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Science on Tap--Nose Knows Best: How Our Smell Changes Through Life and Disease

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  • The Hall
Olfactory bulb

Join us for "Nose Knows Best: How our smell changes through life and disease" with Ricardo Araneda, Professor of Biology, University of Maryland.

Doors open at 6 p.m.

Lecture begins at 6:30 p.m.


In humans, decreased olfactory performance is an early symptom in aging and in several neurodegenerative disorders, including Alzheimer’s disease. However, the mechanisms underlying this olfactory dysfunction remain unknown. We hypothesize that alterations in the regulation of brain circuits that process odor information lead to this deficit. In smell, odor signals from the nose reach first a brain region known as the olfactory bulb. In the bulb, inhibition plays an important role in neuronal computations underlying odor processing; this is highlighted by the presence of a large number of inhibitory neurons. Here, I will discuss our work on the regulation of these inhibitory neurons by neuromodulatory transmitters released by neurons of the basal forebrain, a brain region affected in neurodegenerative disorders. Understanding the neuronal basis of the adaptations occurring in healthy aging and in neurodegeneration will allow us to identify biomarkers that can be used for the diagnosis and treatment of the diseased brain.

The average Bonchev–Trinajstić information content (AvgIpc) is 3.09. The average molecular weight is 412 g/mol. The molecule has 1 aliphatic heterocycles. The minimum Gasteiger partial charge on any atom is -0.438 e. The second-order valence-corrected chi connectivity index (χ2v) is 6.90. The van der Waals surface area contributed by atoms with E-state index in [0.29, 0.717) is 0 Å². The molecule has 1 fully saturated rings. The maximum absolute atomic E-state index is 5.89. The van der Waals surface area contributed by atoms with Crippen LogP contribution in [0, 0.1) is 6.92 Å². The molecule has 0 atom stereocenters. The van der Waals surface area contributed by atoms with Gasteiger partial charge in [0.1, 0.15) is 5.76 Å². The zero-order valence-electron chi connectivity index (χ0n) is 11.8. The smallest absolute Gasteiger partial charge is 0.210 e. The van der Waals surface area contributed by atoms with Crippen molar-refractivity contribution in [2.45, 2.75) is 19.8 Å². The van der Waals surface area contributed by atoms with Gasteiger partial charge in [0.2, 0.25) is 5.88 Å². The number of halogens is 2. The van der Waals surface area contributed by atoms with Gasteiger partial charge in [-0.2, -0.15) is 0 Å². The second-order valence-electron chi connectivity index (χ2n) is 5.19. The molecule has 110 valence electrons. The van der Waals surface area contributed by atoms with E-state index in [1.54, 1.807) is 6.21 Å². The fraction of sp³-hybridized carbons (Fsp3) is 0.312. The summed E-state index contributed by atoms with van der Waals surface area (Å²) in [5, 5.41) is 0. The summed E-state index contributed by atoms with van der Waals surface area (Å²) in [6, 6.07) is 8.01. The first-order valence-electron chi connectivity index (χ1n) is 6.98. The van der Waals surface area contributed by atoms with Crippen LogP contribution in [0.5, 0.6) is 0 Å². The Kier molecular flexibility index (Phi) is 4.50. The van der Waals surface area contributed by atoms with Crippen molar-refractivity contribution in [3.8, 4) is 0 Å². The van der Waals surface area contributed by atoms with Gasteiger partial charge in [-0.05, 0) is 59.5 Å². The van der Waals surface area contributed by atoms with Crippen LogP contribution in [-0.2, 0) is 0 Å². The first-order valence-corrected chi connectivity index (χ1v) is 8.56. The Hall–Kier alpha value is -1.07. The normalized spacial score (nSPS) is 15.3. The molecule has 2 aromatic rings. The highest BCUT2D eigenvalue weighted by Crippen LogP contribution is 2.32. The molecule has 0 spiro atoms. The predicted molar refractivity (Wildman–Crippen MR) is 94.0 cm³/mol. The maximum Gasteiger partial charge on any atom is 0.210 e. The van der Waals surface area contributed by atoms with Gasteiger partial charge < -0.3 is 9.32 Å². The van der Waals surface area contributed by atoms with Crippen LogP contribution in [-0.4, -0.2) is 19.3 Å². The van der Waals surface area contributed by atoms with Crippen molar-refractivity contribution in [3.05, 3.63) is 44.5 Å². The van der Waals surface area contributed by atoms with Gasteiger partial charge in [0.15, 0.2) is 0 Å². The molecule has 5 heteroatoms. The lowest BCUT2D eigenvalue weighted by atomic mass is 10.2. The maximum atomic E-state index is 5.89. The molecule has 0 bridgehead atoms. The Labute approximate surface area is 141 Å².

The Hall


For disability accommodations, please contact Abby Robinson at

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